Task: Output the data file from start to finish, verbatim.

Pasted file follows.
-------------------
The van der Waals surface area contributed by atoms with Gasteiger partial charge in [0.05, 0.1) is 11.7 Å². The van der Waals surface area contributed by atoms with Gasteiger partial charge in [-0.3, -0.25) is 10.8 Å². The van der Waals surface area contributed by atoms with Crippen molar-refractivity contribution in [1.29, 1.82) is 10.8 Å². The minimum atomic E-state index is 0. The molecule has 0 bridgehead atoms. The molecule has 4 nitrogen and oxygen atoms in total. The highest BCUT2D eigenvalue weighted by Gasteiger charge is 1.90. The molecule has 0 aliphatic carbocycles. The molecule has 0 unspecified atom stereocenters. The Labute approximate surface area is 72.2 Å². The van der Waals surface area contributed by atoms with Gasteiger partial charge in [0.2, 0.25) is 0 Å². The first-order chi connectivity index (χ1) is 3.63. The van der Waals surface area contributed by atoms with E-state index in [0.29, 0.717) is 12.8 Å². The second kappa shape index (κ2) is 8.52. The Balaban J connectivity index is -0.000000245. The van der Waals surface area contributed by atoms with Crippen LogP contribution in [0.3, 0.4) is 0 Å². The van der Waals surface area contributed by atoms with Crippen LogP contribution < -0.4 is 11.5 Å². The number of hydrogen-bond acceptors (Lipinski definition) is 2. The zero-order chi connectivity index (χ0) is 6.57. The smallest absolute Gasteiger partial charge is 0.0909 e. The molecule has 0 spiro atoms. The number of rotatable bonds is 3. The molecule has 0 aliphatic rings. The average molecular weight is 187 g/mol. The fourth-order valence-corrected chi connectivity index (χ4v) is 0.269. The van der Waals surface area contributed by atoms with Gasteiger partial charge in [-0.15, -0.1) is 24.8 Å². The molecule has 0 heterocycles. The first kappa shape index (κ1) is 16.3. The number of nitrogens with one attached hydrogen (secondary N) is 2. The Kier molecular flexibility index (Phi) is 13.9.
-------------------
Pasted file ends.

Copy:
The van der Waals surface area contributed by atoms with Gasteiger partial charge in [0.05, 0.1) is 11.7 Å². The van der Waals surface area contributed by atoms with Gasteiger partial charge in [-0.3, -0.25) is 10.8 Å². The van der Waals surface area contributed by atoms with Crippen molar-refractivity contribution in [1.29, 1.82) is 10.8 Å². The minimum atomic E-state index is 0. The molecule has 0 bridgehead atoms. The molecule has 4 nitrogen and oxygen atoms in total. The highest BCUT2D eigenvalue weighted by Gasteiger charge is 1.90. The molecule has 0 aliphatic carbocycles. The molecule has 0 unspecified atom stereocenters. The Labute approximate surface area is 72.2 Å². The van der Waals surface area contributed by atoms with Gasteiger partial charge in [0.2, 0.25) is 0 Å². The first-order chi connectivity index (χ1) is 3.63. The van der Waals surface area contributed by atoms with E-state index in [0.29, 0.717) is 12.8 Å². The second kappa shape index (κ2) is 8.52. The Balaban J connectivity index is -0.000000245. The van der Waals surface area contributed by atoms with Crippen LogP contribution in [0.3, 0.4) is 0 Å². The van der Waals surface area contributed by atoms with Crippen LogP contribution < -0.4 is 11.5 Å². The number of hydrogen-bond acceptors (Lipinski definition) is 2. The zero-order chi connectivity index (χ0) is 6.57. The smallest absolute Gasteiger partial charge is 0.0909 e. The molecule has 0 spiro atoms. The number of rotatable bonds is 3. The molecule has 0 aliphatic rings. The average molecular weight is 187 g/mol. The fourth-order valence-corrected chi connectivity index (χ4v) is 0.269. The van der Waals surface area contributed by atoms with Gasteiger partial charge in [-0.15, -0.1) is 24.8 Å². The molecule has 0 heterocycles. The first kappa shape index (κ1) is 16.3. The number of nitrogens with one attached hydrogen (secondary N) is 2. The Kier molecular flexibility index (Phi) is 13.9.